I think my favorite aspect of Astoria is the outstanding bike path that runs from one end of the city, well past the big bridge to the other end, following the water’s edge the entire way until it eventually ends abruptly right before you reach the water treatment plant. Probably a good thing. But what I like about it is the ability to ride or walk to almost any place I want to be, and the ride is never boring. Since parts of it run alongside old railroad bridges and tracks, one must be vigilant about staying the course, lest the tire get stuck in its tracks while the rider continues on with velocity. Don’t ask me how I know this…
I also surprised myself by spending almost two hours in the Maritime Museum. I am not typically a “museum person,” but being a lover of all things related to the sea, this one held my attention until the last call for all visitors to please leave now. I loved touring the crew quarters, galley, and wheel house of the Columbia Lightship, a “floating lighthouse” that served as a navigational buoy six miles off the entrance to the river. The Columbia was the last active lightship along the west coast, taken out of service in 1979.
Astoria’s famous “Column” gives the city a bit of a mini-San Francisco feel, as the steep, curvy streets leading up to it could rival those of Lombard Street. The views of the Columbia River and its tributaries were worth the 163 spiral steps to the top. Built in 1926, the exterior is covered by a mural depicting significant milestones in Oregon’s history, such as the “land marking” of the Columbia River (I won’t say “discovery,” because the Native Americans had already discovered it,) and the Lewis and Clark expedition.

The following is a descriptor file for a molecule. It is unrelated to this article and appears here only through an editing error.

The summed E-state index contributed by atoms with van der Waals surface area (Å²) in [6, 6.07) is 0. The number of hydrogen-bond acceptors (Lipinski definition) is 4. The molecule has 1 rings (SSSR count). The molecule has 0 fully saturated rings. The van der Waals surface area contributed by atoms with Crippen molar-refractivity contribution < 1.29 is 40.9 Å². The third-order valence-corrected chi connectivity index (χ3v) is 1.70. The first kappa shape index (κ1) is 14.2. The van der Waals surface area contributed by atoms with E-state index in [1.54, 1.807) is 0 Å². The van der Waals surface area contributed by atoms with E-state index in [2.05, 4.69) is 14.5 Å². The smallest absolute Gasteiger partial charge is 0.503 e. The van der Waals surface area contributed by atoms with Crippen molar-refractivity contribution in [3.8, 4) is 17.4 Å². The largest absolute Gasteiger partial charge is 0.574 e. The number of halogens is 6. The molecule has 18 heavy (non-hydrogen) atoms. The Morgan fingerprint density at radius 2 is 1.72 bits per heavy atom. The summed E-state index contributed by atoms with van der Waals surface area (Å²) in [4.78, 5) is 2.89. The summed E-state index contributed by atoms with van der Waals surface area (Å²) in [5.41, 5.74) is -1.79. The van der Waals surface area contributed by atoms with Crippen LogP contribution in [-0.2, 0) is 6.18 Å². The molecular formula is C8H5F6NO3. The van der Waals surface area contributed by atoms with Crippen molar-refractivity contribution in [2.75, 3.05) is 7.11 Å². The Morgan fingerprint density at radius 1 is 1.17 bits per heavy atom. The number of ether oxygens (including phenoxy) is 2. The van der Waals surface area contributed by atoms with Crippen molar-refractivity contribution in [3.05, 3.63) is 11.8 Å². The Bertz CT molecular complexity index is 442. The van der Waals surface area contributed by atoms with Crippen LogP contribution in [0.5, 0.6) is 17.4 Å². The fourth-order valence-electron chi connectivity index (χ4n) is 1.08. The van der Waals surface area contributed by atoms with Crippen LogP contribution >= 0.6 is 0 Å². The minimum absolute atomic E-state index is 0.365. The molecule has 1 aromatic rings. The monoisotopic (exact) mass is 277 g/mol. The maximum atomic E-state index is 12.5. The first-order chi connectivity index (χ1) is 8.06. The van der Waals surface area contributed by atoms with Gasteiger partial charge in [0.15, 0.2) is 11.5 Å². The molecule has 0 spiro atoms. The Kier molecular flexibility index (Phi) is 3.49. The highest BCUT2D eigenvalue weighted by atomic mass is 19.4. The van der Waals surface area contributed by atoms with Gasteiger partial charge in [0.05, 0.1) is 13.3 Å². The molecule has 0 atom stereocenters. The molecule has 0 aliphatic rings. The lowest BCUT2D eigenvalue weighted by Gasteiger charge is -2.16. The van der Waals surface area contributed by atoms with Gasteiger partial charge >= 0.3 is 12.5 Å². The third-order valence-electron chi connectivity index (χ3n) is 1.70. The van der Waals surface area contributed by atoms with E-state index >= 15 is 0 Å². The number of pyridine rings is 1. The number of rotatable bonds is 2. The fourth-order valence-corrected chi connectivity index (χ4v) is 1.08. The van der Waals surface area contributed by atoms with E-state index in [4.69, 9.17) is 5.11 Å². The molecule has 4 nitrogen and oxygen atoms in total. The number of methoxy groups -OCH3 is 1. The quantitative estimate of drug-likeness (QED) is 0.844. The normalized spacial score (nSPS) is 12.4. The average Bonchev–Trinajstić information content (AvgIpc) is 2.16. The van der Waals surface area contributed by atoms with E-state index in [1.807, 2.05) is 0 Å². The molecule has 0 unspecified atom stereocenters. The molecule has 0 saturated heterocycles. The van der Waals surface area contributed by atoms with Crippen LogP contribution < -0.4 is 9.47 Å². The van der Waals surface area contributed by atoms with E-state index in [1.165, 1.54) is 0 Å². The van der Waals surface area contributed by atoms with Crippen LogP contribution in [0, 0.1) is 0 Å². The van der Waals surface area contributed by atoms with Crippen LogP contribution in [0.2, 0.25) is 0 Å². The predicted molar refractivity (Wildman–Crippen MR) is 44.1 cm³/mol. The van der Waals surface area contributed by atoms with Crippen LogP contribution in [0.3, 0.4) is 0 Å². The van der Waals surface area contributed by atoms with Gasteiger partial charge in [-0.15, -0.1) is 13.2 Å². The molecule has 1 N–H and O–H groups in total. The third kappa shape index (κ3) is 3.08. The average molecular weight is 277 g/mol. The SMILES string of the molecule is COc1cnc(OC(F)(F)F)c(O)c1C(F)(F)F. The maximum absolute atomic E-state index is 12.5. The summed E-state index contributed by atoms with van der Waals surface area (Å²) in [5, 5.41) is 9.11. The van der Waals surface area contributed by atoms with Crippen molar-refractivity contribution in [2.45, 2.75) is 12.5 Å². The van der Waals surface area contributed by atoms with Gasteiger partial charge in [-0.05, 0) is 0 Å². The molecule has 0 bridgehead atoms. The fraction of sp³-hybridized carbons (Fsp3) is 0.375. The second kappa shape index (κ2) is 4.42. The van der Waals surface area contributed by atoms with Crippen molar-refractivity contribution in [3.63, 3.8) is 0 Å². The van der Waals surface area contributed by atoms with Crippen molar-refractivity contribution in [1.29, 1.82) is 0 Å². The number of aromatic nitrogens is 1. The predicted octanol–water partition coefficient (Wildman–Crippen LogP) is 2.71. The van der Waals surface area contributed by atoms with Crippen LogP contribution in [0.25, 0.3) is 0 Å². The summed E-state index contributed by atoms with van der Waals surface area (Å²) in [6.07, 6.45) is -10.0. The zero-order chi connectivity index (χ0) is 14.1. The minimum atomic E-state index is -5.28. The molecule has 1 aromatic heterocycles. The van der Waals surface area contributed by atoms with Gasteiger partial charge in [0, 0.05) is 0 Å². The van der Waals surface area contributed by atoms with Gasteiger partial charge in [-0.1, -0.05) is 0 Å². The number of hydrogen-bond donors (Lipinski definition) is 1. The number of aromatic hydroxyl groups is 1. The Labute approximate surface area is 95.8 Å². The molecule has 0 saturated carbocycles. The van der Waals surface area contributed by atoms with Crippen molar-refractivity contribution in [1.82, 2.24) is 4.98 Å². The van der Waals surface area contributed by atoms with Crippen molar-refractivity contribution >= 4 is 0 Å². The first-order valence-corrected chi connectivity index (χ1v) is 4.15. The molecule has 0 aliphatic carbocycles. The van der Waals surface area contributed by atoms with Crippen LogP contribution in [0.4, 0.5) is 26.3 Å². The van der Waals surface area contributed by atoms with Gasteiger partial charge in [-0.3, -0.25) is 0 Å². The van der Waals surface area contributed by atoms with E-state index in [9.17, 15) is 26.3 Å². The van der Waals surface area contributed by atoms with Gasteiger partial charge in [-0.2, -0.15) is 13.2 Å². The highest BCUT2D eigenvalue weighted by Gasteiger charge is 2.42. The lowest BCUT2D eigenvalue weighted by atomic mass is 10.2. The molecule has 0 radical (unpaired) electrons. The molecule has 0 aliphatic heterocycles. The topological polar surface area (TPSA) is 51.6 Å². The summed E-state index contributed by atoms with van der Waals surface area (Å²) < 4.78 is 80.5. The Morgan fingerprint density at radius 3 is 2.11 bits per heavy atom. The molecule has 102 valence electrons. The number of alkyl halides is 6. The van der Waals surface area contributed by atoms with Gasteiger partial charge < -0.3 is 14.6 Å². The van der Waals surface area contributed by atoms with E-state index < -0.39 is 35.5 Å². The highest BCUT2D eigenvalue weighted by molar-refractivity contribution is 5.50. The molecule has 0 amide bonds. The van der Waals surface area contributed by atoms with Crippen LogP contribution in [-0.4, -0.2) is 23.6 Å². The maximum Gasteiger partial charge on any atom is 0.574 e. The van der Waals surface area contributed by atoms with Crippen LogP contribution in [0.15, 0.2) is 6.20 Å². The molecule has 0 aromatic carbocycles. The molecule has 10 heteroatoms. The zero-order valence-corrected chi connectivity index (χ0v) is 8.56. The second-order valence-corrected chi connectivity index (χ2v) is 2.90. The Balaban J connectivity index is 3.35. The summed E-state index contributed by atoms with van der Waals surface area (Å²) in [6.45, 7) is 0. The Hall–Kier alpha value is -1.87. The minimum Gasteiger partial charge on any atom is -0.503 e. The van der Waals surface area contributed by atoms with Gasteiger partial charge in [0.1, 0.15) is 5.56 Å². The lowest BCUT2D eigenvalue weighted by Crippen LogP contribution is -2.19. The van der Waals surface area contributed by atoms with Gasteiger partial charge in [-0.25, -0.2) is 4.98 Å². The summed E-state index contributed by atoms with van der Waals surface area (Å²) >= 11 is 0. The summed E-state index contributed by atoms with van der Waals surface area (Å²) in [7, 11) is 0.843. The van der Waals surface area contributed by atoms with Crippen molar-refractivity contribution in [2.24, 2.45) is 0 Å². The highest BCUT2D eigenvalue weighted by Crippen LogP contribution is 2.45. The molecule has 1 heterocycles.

So I can’t talk about Astoria without mentioning the plethora of interesting, eclectic dining options. Of course, there is everybody’s favorite, Bowpickers located in a gutted-out gillnet boat. How odd that I went there for the first time one afternoon, completely unaware of my good fortune to find only one person in line! Every time I tried to go back after that, there was at least a 20 minute wait! Here you have but two menu choices; A whole order of beer battered, albacore tuna fish and chips, or a half order. The only thing easier than ordering is enjoying!
A little more upscale options included Clemente’s, which had an excellent wine pairing for each menu item. A delectable splurge! And the crazy little Columbian Café, where I sat at the bar and watched the chef prepare my entire eclectic, delicious dinner on a breakfast grill. Had it not been for the Wheelinit blog, I would have missed this charming gem of a spot, which turned out to be a favorite.
But maybe my favorite part of Astoria was the oddest of all….its smell. 😉 There is something about that “deep well aroma” of river water when it meets the sea. I have only smelled it one other place, and that is at the tip of my beloved Manhattan, where the Hudson meets the upper Bay of the Atlantic. I learned to sail by following the direction of that scent, and it brings back of flood of good memories with each breath.
As is often the case when I stumble upon an accidental quirky RV Park, I am hesitant at first. But come the week’s end, I am not ready to leave. Astoria was a particularly tough goodbye…